ExxonMobil WOM Campaign Backfires

by | Feb 7, 2007

ExxonMobil recently launched a word of mouth campaign and tried to court public opinion by reaching out to green writers from blogs like The Oil Drum, Watthead, Energy Bulletin, and Environmental Law Prof Blog, Environmental Economics reports.

The impetus could have been a January report from the Union of Concerned Scientists that claimed ExxonMobil used disinformation tactics to cloud the scientific understanding of climate change and to delay action on the issue. According to the report, ExxonMobil had funneled nearly $16 million between 1998 and 2005 to a network of 43 advocacy organizations that seek to confuse the public on global warming science.

In the report’s wake, stories reported that Exxon Mobil had stopped funding groups that downplayed the risks of greenhouse emissions.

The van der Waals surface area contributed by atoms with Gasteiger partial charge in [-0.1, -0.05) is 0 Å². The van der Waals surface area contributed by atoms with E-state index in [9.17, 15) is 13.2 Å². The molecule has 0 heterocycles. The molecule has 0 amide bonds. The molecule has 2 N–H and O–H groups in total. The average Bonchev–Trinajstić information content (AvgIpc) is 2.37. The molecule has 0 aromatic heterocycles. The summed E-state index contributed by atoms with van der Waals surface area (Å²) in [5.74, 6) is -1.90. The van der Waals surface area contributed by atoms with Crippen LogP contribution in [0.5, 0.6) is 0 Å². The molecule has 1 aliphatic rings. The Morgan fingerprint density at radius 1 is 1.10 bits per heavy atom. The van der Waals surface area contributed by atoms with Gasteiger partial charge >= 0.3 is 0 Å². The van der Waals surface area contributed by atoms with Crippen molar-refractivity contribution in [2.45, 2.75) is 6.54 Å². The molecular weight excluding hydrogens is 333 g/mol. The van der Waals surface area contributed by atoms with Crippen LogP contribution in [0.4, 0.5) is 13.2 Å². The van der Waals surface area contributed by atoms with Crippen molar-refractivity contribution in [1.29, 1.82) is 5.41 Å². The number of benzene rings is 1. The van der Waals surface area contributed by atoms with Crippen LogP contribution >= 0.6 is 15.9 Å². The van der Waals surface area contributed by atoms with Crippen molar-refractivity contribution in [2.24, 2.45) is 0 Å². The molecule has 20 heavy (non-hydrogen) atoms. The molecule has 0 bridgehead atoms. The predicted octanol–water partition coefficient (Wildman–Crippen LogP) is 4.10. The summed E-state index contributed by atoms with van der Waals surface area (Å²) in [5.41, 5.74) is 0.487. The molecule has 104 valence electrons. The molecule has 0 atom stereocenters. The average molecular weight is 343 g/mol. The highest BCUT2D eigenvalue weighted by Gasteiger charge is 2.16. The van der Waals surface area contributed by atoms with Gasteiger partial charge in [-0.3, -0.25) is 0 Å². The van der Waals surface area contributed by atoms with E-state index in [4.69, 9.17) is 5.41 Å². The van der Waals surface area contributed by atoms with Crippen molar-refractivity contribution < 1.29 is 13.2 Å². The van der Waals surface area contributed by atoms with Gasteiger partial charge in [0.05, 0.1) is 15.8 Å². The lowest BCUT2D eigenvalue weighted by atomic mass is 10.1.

In the conference call with green bloggers, Ken Cohen, vice president for public relations with ExxonMobil, delivered the message that Exxon now agrees that climate change is really happening, the debate on the science is over, and the right question now is what the proper policy response should be, Oil Drum reports.

PR agency APCO scheduled and moderated the call, according to Environmental Economics.

Reactions to the call were mixed. Environmental Economics titled its post about the conference call “Speaking with the Enemy.” The Oil drum “wasn’t moved enough to want to write about it.”

Shortly after the conference call, articles about the company’s ties to the American Enterprise Institute, a group that allegedly offered scientists $10,000, plus travel and other expenses, to highlight the shortcomings in IPCC’s Climate Change report, began appearing.

Green bloggers quickly turned their attention to these allegations, but now used the conference calls as evidence that what ExxonMobil says and does are two separate things.

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